Another news article describes the Football Club as "a group of tough youths who live with Mrs. Mandela, and act as her private security force" (Ibid. 30 Jan. 1989). The report adds that the team was accused of "exploiting their links with the Mandela name to terrorise local people, and are alleged to have abducted and abused teenage girls" (Ibid.). According to the source, Soweto activists formed a "Mandela Crisis Committee" that urged Winnie Mandela to disband the team. Four youths who were staying at a Soweto Methodist church were reportedly abducted by the team in what some activists stated was a "retaliation for the Methodist minister's involvement with the Mandela Crisis Committee" (Ibid.). One of the youths reportedly suffered serious throat injuries caused by a pair of garden shears while another went missing (Ibid.). The missing youth, "Stompie" Seipei, was later found dead (see below and Response to Information Request 10811 of 15 May 1992 and its attachments).

The Associated Press states that in February 1990 "a group of South Africa's most prominent black leaders said the soccer team engaged in a `reign of terror' in Soweto" and "urged the community to shun Mrs. Mandela" (AP 8 Aug. 1990).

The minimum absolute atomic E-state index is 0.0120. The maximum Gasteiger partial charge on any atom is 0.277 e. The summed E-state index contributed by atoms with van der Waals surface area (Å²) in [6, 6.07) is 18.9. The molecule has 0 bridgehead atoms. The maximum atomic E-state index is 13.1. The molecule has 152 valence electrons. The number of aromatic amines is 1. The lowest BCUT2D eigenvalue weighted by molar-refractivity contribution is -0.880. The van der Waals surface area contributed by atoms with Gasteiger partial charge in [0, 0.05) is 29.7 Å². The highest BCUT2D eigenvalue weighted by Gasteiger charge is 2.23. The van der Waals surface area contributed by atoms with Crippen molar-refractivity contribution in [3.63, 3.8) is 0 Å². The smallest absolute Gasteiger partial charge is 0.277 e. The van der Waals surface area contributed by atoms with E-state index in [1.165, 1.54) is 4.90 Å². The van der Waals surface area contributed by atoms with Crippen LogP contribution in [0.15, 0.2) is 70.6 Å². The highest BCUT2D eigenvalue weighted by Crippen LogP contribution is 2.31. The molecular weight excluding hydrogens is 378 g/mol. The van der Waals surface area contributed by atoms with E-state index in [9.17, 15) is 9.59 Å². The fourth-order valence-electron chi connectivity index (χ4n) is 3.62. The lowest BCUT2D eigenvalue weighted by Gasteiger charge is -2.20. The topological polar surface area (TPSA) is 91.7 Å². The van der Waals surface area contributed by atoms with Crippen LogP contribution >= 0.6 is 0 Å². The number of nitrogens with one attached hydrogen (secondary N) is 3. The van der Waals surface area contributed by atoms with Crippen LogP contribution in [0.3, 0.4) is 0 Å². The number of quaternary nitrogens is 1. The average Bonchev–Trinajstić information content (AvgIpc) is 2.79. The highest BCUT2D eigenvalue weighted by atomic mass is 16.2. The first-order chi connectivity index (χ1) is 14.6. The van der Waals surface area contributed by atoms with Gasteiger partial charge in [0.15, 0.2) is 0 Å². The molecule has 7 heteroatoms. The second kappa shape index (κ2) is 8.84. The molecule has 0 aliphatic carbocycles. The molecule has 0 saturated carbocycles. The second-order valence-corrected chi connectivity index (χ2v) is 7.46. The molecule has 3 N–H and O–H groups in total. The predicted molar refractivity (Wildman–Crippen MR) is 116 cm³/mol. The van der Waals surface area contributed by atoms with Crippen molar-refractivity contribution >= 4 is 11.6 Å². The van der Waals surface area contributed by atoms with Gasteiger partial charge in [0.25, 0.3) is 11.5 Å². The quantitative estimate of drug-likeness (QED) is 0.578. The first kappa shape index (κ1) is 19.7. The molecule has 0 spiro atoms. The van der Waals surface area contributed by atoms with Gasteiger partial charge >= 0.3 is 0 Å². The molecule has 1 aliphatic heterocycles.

An oral source consulted by the IRBDC described the Mandela United Football Club as not being a sports club, but rather a group of black youths gathered around Winnie Mandela and organizaed by Jerry Richardson (Private Consultant 6 May 1992). The source added that this group invariably posed as Winnie Mandela's bodyguards, adding that the black community in South Africa has accused it of employing intimidation tactics and being involved in "questionable dealings" (Ibid.).

One article describes the Mandela United Football Club as a group of young bodyguards who acquired a reputation in Soweto as "a gang of ruthless thugs" held responsible for at least 16 murders (Christian Science Monitor 9 Oct. 1990). The group is blamed for "a series of kidnappings, beatings and murders [that] culminated in December 1988 with the abduction of four youths from a Methodist mission in Soweto" (Ibid.). The leader of the group, Jerry Richardson, was convicted for the murder of the youngest abduction victim, "Stompie" Seipei (Ibid.).